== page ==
Bad Teacher receives 1/5


The Green Hornet

Films based on existing properties carry baggage. Those who have no previous experience with said property look at it differently than fans. While the former can look at it with a blank slate and no preconceived notions, the latter group, at least to some extent, expects it to follow the property’s traditional formula. It is this stark divide that will keep The Green Hornet from reaching major success. Irritated echoes that it was nothing like the old television and radio shows rang throughout the theater as the film came to a close. I can’t vouch for that claim because my ignorance with the franchise stretches far. I fit snugly into the no-previous-experience crowd, which allowed me to enjoy it for what it was, though it’s still a messy movie that comes just shy of being recommendable.

The story is mighty familiar. It follows a rich kid who has just inherited his family’s wealth after the death of his father and decides to throw on a mask and clean up the mean streets. The rich kid this time (as opposed to Bruce Wayne) is named Britt Reid (Seth Rogen), who suddenly finds himself in charge of his father’s renowned newspaper, The Sentinel, which he uses to spread the news of his alter ego, The Green Hornet. His sidekick (and former coffee maker), Kato (Jay Chou) is the brains behind the duo and is able to build useful crime fighting tools, not the least of which includes installing as many deadly weapons as their car, The Black Beauty, can hold.

The villain is played by recent Oscar winner, Christoph Waltz, whose brilliance in 2009’s Inglourious Basterds is toned down here in favor of witty one-liners and goofy mannerisms that stem mostly from the character’s inferiority complex—his desire to be scarier than others. Even when he isn’t on top of his game, however, Waltz charms. Without exception, he is the best thing about The Green Hornet, despite a serious lack of screen time in the first hour.

There’s also little problem with the rest of the cast. Chou may not fully have a grip on the English language, but it isn’t readily noticeable. His comedic timing is surprisingly accurate and he doesn’t stumble through his lines like, say, Jackie Chan. Cameron Diaz, who plays Reid’s newly hired secretary and criminology expert, is good too, though it’s apparent her blonde bombshell days are coming to an end at nearly 40 years old. Seth Rogen is where The Green Hornet falters. Although he has the party boy/funny man side of his character down pat, he isn’t entirely convincing as a superhero. To be fair, his character isn’t given much to do, but that’s what makes him so uninteresting. He’s savvy in neither brains nor brawn, so most of his time spent in battle is behind cover or kicking people while they’re down.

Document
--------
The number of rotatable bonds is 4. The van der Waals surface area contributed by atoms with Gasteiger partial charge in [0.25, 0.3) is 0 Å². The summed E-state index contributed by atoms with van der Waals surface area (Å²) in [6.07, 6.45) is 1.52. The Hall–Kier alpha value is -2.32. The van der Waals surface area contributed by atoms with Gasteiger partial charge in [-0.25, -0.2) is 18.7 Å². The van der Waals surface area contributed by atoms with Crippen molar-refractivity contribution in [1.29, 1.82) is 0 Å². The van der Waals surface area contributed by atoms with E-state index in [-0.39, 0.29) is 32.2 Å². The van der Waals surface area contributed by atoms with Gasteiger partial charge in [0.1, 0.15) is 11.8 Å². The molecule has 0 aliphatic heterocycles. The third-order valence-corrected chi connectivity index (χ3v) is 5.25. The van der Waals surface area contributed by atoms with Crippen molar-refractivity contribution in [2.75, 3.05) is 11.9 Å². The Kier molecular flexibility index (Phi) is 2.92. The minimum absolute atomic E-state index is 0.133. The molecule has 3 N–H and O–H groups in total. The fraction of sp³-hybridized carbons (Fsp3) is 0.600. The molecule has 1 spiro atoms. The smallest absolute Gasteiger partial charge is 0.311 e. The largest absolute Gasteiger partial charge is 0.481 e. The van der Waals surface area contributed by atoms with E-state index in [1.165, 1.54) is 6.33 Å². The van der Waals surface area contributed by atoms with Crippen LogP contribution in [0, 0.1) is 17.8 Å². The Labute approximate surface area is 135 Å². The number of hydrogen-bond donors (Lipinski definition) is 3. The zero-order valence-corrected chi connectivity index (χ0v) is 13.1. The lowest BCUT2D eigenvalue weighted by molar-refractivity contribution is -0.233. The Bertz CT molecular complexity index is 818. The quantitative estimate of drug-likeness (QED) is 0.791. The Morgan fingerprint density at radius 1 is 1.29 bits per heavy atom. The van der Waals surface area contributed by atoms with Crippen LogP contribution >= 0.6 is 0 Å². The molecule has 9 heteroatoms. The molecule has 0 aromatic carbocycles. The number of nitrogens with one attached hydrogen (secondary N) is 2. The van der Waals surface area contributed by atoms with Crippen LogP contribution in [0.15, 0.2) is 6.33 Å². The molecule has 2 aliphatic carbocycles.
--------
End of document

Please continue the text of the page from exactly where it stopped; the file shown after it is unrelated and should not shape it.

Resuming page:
Kato is undoubtedly the star of the show, showcasing skills that Reid simply doesn’t have, but his abilities go beyond what any normal person can do, which include apparent robotic vision and super human speed. It all comes off as a tad ridiculous, but I suspect that was the point. In a cinematic world where superhero movies are becoming increasingly darker, The Green Hornet plays lighthearted and fun. It’s a nice change of pace, but this approach proves to lack the depth of films like The Dark Knight or Watchmen.

The Green Hornet is one of director Michel Gondry’s most straightforward efforts, but this type of content seems beneath him. Rather than play with ideas like in Eternal Sunshine of the Spotless Mind or Be Kind Rewind, he is forced to go through the same old song and dance we’ve seen countless times. While certainly no slouch staging action scenes, a skill he isn’t too familiar with, they are still never fully engaging. The ending offers up the most excitement, but by that point, the film had already worn out its welcome. There is an impressive resume behind this thing, but it means very little in what amounts to nothing more than mediocrity. The Green Hornet may only be a minor waste of time, but it’s a complete waste of talent.